In Brazil, where democracy stands on much shakier grounds given the country’s history with military rule, the danger is even more imminent. Jair Bolsonaro has been more vocal than Donald Trump in his exclusionary, racist, and sexist beliefs. Like Trump, he too resisted taking the necessary steps recommended by the World Health Organization to prevent the spread of COVID-19 beyond control. He even fired his health minister, who had asked people to practice social distancing. To make things worse, he has insinuated imposing military rule and joined rallies that asked for a military takeover to end the provincial governments’ lockdown policies aimed at slowing down the spread of COVID-19. Following the April 19 right-wing rallies, which Bolsonaro himself attended, the Supreme Court has been investigating a possible violation of the constitution and National Security Law, both of which prohibit attacks on democracy in the country. However, in the case of a military coup the Supreme Court itself, like many other state institutions, will become the first victim. Bolsonaro’s repeated anti-democratic comments are more than mere flirtations with the army, as it became ever clearer in 2019 when he reinstated commemoration of the March 1964 coup that lasted for two decades. As he continues to lose his allies in the government and congress, he might resort to the military sooner than we like to think.
As for India, Narendra Modi has been an example of a nationalist leader who is destroying all that could glue together the diverse peoples of the country he leads. His Bharatiya Janata Party (BJP) barely makes an effort to hide its discriminatory discourse, especially against perceived Indian Muslims. The increase of sectarianism both in the ruling party’s discourse and the government’s policies, from Assam to Kashmir, directly feeds Islamist fundamentalist leaders in both India and Pakistan, which in turn will make things worse in the cycle of victimization and demonization. In provoking and magnifying the Hindu-Muslim pseudo-dichotomy, hundreds of other ethnic and religious groups are subjected to even more marginalization across all regions of India. For months Indians from various backgrounds, including Hindus, protested against Modi’s problematic Citizenship Bill amendment. However, the coronavirus pandemic provided an excellent opportunity for Modi to impose his rule in a totalitarian fashion. The near future seems breathtakingly catastrophic for a society of 1.53 billion people that already suffers from casteism, extreme inequality, systemic discrimination, and the rise of Hindutva. The BJP plans to turn India into a state similar to Pakistan or Myanmar where racist and religious discrimination is legalized and committed institutionally, and the notion of “nationhood” is more regressively homogenized. However, the sheer size of India’s population makes the magnitude of the fascist policies unprecedented. As a typical nationalist obsessed with a mythic pure and glorious origin of the “nation”, Modi will bring more destruction upon the Indian society and state than any actual enemy of Hindus could.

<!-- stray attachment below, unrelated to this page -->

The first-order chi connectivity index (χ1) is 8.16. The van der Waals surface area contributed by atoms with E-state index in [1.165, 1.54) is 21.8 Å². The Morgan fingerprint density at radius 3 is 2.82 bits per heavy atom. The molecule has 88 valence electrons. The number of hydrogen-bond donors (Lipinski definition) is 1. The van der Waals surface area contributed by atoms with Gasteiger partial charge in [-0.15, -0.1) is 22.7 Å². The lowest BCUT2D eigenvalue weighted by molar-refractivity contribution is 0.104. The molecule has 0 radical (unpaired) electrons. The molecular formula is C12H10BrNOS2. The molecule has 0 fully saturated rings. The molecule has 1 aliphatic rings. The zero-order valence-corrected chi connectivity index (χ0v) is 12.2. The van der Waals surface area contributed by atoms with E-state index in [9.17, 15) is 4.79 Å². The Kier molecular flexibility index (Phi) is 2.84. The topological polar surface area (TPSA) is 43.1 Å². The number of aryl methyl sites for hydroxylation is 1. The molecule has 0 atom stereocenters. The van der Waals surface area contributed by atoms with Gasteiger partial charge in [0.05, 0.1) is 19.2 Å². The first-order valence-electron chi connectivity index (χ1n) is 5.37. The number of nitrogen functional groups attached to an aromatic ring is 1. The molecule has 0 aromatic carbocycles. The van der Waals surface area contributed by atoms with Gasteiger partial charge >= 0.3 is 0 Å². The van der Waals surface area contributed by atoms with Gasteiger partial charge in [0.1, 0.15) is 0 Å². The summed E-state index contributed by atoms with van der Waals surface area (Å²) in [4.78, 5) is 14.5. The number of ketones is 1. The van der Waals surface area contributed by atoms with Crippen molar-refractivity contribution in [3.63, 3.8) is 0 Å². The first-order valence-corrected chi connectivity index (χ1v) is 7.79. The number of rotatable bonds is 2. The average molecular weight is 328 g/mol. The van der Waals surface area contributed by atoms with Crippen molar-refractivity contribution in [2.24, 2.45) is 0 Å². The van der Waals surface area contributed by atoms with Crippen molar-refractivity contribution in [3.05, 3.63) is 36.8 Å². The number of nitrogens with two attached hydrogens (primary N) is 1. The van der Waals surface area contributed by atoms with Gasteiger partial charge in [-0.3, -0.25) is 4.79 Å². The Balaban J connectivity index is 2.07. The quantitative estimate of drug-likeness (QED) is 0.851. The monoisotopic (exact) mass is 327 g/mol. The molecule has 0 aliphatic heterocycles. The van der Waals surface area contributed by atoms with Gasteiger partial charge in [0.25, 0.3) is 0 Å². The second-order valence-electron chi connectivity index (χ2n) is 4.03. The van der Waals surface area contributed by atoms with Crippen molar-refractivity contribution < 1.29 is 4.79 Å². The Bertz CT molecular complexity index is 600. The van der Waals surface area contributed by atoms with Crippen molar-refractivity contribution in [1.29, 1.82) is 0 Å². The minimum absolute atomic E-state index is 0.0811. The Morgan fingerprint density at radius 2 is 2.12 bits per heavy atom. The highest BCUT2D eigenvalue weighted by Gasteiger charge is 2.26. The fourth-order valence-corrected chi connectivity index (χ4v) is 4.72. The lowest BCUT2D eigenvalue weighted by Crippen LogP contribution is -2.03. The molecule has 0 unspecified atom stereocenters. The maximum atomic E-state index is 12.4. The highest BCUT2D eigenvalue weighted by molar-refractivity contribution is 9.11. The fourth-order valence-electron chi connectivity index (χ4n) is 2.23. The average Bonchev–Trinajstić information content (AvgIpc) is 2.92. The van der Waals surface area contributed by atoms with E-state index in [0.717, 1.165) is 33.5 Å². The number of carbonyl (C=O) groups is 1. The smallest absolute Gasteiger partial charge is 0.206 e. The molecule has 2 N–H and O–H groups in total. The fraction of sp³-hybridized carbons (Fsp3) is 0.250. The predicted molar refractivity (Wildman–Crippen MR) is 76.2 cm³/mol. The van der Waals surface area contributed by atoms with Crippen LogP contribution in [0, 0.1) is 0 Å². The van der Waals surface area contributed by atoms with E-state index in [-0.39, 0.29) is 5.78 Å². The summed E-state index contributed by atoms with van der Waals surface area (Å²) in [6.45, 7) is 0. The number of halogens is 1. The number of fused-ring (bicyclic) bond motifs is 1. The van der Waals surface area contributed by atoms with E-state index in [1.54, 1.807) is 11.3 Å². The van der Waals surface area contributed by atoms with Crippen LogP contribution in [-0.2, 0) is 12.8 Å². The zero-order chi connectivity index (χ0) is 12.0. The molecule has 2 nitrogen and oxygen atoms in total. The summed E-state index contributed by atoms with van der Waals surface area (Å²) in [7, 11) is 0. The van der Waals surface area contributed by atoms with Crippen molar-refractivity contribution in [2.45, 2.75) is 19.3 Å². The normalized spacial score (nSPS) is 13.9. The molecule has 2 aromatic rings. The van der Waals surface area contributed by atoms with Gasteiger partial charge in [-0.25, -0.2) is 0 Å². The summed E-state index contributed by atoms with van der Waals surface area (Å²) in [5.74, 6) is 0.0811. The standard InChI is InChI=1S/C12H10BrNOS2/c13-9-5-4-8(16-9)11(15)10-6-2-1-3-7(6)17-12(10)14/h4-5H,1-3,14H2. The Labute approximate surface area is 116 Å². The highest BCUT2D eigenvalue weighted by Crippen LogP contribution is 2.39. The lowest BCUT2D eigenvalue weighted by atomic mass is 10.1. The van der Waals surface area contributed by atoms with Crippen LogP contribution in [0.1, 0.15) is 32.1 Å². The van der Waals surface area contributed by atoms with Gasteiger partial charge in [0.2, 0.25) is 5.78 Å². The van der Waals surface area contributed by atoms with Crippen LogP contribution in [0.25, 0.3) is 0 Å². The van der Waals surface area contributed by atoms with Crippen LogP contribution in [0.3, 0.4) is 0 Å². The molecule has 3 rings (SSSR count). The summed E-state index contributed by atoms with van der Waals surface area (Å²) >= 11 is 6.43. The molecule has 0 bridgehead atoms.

In this list, Turkey is the farthest from what could be called a democracy. Under Recep Tayyip Erdogan, racist and sectarian discrimination has skyrocketed in the last six years. Erdogan has systematically manipulated the laws to crush any person or party that dares to oppose his rule. Erdogan started his campaign of undermining state institutions long before his amendment to the constitution allowing him to rule the country as president after he had already ruled as prime minister from 2003-2014. The Kurdish region, which had already been brutalized throughout the Turkish state’s history, has suffered the most under Erdogan’s regime – especially since 2014, as I personally witnessed. Kurds who choose peaceful political activism usually end up in prison. Currently, most prominent Kurdish politicians are in prison. As a president, Erdogan has expedited his march towards sultanism, which has entailed vast regional interventions through Islamist movements in North Africa and the Middle East. Erdogan has started his neo-Ottoman crusade for the revival of the caliphate more than ten years ago, and he has been increasingly emboldened by the EU and the US’s isolationist politics that are more concerned about keeping refugees outside their borders. During the last two years, Erdogan expedited his march towards sultanism, which has entailed vast regional interventions through Islamist movements in North Africa and the Middle East.